Bottom Line

Putting an end to the cash for compliance racket
February 16, 2017
Putting an end to the cash for compliance racket
    
  Glenn Hamer 
  February 16, 2017
 
 
 
 
 
 
 
Landmark legislation that has led to legally protected access and accommodations for millions of Americans with disabilities is now being cynically manipulated by rogue attorneys in an attempt to line their own pockets.
 
Signed into law in 1990 by President George H.W. Bush and supported by both parties, the Americans with Disabilities Act broke down barriers for individuals with disabilities in a profound way. The accommodations we expect today – wheelchair ramps, bathroom grab bars, electronic door openers, and more – were once rarely seen, preventing too many Americans from participating fully in all aspects of society.
 
The changes brought about by the adoption of the ADA were significant. Under the law, building owners are required to alter their facility to be readily accessible to individuals with disabilities. If building owners don’t comply, the ADA allows for private individuals to sue and seek damages.
 
States across the country have adopted their own state-level disability access laws, including in Arizona, where theArizonans with Disabilities Act (AzDA) became law in 1996, and is designed to prevent discrimination on the basis of disability in public places and commercial facilities.
 
But it’s the private right of action – the right to sue – that is being used by some, who purport to represent the interests of persons with disabilities, to instead shake down business owners with threats of expensive lawsuits, even if the supposed client came nowhere near the offending business.
 
Investigative reporter Dave Biscobing of Channel 15 in Phoenix examined this shady practice in a series last August, which profiled an outfit called Advocates for Individuals with Disabilities, or AID, that had been the instigator of over 1,700 lawsuits in 2016, many involving the same plaintiff. (Anderson Cooper looked at the same issue, which is spreading nationwide, for 60 Minutes last December.)
 
Arizona Attorney General Mark Brnovich has stepped in to put a stop to AID’s serial litigation scheme. The attorney general has successfully intervened as a defendant in the suits, which have been consolidated. Thanks to General Brnovich, no longer can AID bully small businesses into settling cases for thousands of dollars. Oral arguments are set for this Friday, as the attorney general seeks to have the cases dismissed.
 
But this is a business model that, however unseemly, some attorneys are more than happy to attempt to replicate.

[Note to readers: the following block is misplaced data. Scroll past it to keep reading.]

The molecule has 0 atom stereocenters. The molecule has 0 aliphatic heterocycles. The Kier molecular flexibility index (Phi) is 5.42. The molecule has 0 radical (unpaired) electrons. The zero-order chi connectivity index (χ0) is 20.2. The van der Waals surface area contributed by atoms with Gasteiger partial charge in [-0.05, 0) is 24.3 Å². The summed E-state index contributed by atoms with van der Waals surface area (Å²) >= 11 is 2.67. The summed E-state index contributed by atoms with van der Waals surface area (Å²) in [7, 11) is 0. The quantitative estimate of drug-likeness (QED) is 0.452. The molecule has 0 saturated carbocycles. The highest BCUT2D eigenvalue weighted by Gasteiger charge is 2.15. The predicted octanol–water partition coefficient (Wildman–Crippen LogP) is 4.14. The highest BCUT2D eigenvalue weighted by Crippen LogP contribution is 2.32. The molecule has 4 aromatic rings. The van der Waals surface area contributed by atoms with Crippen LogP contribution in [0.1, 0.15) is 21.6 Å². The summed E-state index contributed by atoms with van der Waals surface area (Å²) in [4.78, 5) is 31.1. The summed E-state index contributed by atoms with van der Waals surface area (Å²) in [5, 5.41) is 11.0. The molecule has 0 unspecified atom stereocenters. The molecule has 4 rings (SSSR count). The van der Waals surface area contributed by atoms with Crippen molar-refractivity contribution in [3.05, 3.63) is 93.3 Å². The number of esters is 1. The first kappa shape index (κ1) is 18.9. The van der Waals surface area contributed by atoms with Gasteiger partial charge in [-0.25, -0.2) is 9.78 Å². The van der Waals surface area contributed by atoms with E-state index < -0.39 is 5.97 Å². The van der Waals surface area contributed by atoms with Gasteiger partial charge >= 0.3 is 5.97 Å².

So, states are starting to respond.
 
California last year passed legislation to allow businesses to make appropriate repairs to their premises before being subject to penalties. The law is an attempt to acknowledge that the motivation behind California’s disability access statute is about promoting compliance, not about springing surprise lawsuits on unsuspecting businesses who had no idea their facilities weren’t in compliance.
 
A similar commonsense fix is being proposed in Arizona by state Sen. John Kavanagh, who has introduced S.B. 1198.
 
Under the bill, businesses must be given a written notice of ADA violations before a civil suit can be filed. The bill provides a cure period of 60-90 days – depending on the size of the business and scope of the repair – to ensure that a reasonable amount of time is given for the business to reach compliance before being financially penalized.
 
This isn’t a free pass for business. If the business owner fails to comply, then the aggrieved party may file a lawsuit.
 
Sen. Kavanagh’s bill makes sense. It ensures compliance with the state’s disability access law, while protecting employers from disingenuous maneuvers by attorneys who are looking for nothing more than a payday.
 
The bill is supported by the American Tort Reform Association and the U.S. Chamber’s Institute for Legal reform, two respected national civil justice reform groups.
 
Our civil justice system suffers when lawsuits are brought based on an attorney’s pursuit of financial reward rather than the interests of an aggrieved client.
 
Sen. Kavanagh’s bill holds both businesses and plaintiffs’ lawyers accountable. It deserves our support.
 
 
Glenn Hamer is the president and CEO of the Arizona Chamber of Commerce and Industry.